‘Nowhere on earth safe’ from climate change as survival challenge grows – The Sydney Morning Herald

 In Science
As if humans weren’t making it hard enough for the world’s creatures great and small.

Evidence continues to mount that global warming is having an impact on ecosystems across the planet in a myriad of ways, altering both individual species and ecological communities.


Thirty years of Arctic ice decay

Incredible animated video released by NASA shows the drastic change of the Arctic ice shelves over thirty years.

“There’s really nowhere on earth where the natural systems are not being affected by climate change,” Lesley Hughes, a professor of biology at Macquarie University, said.

“Climate change is simply an additional stress on already stressed ecosystems,” Professor Hughes said, listing habitat loss, pollution and over-exploitation among the existing challenges.

A recent paper in Science surveyed research on 94 core ecological processes and found 82 per cent were already revealing climate change impacts as temperatures warmed.

James Watson, a conservation biologist at the University of Queensland and one of the paper’s authors, said people often fixated on polar bears, penguins or another emblematic species.

“They think, ‘that’s miles away from me; it’s a pity but it doesn’t affect me’,” Professor Watson said. “It’s everything that’s affected.”

Here are six key areas of change:

Physiology

Warming temperatures alter the sex ratio of offspring of certain marine and terrestrial species.

As Fairfax Media reported, sea turtle eggs incubate at a uniform 29 degrees, with the male-female ratio changing according to temperature. If temperatures reach 30.5 degrees all offspring will be females. (Should the species survive long enough without males, 33 degrees is enough to ensure no embryos make it.)

The oceans are home to some other big changes, such as increasing acidity as waters absorb more carbon dioxide.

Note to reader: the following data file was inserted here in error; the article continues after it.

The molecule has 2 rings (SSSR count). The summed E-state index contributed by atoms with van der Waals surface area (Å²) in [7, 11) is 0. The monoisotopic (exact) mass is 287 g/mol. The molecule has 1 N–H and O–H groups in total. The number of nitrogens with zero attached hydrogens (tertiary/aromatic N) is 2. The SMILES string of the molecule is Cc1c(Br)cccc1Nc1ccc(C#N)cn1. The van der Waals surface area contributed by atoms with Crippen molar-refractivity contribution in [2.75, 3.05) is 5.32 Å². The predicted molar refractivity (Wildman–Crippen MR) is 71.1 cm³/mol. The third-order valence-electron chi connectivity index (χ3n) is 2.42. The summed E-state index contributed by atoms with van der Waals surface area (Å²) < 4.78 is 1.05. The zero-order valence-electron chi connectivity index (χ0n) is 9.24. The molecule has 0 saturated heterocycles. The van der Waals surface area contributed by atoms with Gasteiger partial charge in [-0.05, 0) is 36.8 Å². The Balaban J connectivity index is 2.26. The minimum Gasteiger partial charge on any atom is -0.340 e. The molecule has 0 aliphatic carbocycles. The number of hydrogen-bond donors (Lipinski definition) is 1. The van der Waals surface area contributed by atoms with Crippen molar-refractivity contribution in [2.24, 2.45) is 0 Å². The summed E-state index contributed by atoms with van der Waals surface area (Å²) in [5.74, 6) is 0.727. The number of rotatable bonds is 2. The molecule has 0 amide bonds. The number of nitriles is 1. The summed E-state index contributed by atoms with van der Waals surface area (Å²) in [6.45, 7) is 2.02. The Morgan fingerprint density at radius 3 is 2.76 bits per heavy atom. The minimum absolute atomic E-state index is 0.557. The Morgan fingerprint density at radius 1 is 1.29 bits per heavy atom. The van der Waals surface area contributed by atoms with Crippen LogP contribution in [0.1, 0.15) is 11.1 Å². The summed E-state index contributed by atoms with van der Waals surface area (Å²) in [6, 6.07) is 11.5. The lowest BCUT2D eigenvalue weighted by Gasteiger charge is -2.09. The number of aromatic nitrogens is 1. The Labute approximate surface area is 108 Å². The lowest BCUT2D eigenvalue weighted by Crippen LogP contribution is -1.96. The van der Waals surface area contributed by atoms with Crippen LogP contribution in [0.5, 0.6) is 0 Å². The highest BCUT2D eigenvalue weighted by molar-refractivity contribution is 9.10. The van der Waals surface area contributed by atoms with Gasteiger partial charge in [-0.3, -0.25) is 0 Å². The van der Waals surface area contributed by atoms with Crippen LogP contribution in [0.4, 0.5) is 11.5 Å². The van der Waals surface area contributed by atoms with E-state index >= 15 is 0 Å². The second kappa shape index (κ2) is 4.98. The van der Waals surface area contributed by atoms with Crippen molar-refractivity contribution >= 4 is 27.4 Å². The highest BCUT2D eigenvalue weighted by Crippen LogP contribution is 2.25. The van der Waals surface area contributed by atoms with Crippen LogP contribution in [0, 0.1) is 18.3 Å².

Corals are among the species in the firing line, as are creatures with shells, such as tiny pteropods, the Science paper said.

“Severe levels of shell dissolution” were reported for some Antarctic pteropods, according to a paper in Nature Geoscience.

“As deep-water up-welling and CO2 absorption by surface waters is likely to increase as a result of human activities, we conclude that upper ocean regions where aragonite-shelled organisms are affected by dissolution are likely to expand,” the paper said.

These kinds of changes “have the capacity to undermine and change dramatically the structure of marine food webs, which ultimately underpin much of the protein sources for humans”, Professor Hughes said.

Genetics

Species with short generation spans, such as phytoplankton, are changing fast, but not fast enough.

In the Gulf of Cariaco, off Venezuela, phytoplankton have managed to adjust their ecological thermal niche by 0.45 degrees over a 15-year period. The response, though, lagged the 0.73-degree warming of waters over that time.

For others, such as the southern flying squirrels on North America, hybridisation with “cousin species” the northern flying squirrel is one response. (See image below of northern flying squirrel, via www.nature.ca )

Since 1995, a series of unusually warm winters has marked the start of a northward surge of 240 km in the range of the southern squirrel, the Daily Climate reported, based on work published in Global Change Biology.

Similar hybridisation is evident elsewhere, generating other concerns.

“The interbreeding has several consequences, none well understood: It could increase genetic diversity, helping species weather rapid ecosystem changes,” the Daily Climate said. “It also could dilute the genetics of at-risk animals such as polar bears, perhaps even diluting them beyond recognition. And the changes threaten to wreak havoc with conservation efforts.”

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